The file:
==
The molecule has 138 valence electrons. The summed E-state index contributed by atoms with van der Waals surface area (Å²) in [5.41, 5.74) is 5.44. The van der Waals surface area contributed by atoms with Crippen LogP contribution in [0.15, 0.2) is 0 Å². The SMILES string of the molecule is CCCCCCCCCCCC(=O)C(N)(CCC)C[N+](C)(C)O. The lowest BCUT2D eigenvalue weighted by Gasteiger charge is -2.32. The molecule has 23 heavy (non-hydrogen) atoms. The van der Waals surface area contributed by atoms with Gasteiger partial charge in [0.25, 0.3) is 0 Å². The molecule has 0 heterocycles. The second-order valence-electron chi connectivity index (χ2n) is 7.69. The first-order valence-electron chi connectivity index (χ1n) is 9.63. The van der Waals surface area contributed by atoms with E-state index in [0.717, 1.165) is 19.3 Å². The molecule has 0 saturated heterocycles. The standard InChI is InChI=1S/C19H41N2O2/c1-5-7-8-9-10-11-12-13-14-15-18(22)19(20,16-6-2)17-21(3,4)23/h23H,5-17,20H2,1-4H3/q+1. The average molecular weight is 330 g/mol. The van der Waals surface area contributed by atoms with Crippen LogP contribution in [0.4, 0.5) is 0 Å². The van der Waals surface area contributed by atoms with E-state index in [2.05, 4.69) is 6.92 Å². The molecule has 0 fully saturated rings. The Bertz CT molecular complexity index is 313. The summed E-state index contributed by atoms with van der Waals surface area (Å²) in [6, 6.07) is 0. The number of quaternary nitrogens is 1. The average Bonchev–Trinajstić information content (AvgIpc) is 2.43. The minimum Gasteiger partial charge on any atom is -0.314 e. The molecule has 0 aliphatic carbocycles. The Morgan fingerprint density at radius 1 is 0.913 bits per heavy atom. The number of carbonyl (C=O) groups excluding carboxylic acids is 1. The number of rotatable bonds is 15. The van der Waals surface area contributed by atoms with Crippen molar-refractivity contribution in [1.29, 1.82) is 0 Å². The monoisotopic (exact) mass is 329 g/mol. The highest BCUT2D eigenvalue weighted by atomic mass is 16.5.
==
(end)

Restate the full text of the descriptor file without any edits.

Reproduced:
The molecule has 138 valence electrons. The summed E-state index contributed by atoms with van der Waals surface area (Å²) in [5.41, 5.74) is 5.44. The van der Waals surface area contributed by atoms with Crippen LogP contribution in [0.15, 0.2) is 0 Å². The SMILES string of the molecule is CCCCCCCCCCCC(=O)C(N)(CCC)C[N+](C)(C)O. The lowest BCUT2D eigenvalue weighted by Gasteiger charge is -2.32. The molecule has 23 heavy (non-hydrogen) atoms. The van der Waals surface area contributed by atoms with Gasteiger partial charge in [0.25, 0.3) is 0 Å². The molecule has 0 heterocycles. The second-order valence-electron chi connectivity index (χ2n) is 7.69. The first-order valence-electron chi connectivity index (χ1n) is 9.63. The van der Waals surface area contributed by atoms with E-state index in [0.717, 1.165) is 19.3 Å². The molecule has 0 saturated heterocycles. The standard InChI is InChI=1S/C19H41N2O2/c1-5-7-8-9-10-11-12-13-14-15-18(22)19(20,16-6-2)17-21(3,4)23/h23H,5-17,20H2,1-4H3/q+1. The average molecular weight is 330 g/mol. The van der Waals surface area contributed by atoms with Crippen LogP contribution in [0.4, 0.5) is 0 Å². The van der Waals surface area contributed by atoms with E-state index in [2.05, 4.69) is 6.92 Å². The molecule has 0 fully saturated rings. The Bertz CT molecular complexity index is 313. The summed E-state index contributed by atoms with van der Waals surface area (Å²) in [6, 6.07) is 0. The number of quaternary nitrogens is 1. The average Bonchev–Trinajstić information content (AvgIpc) is 2.43. The minimum Gasteiger partial charge on any atom is -0.314 e. The molecule has 0 aliphatic carbocycles. The Morgan fingerprint density at radius 1 is 0.913 bits per heavy atom. The number of carbonyl (C=O) groups excluding carboxylic acids is 1. The number of rotatable bonds is 15. The van der Waals surface area contributed by atoms with Crippen molar-refractivity contribution in [1.29, 1.82) is 0 Å². The monoisotopic (exact) mass is 329 g/mol. The highest BCUT2D eigenvalue weighted by atomic mass is 16.5.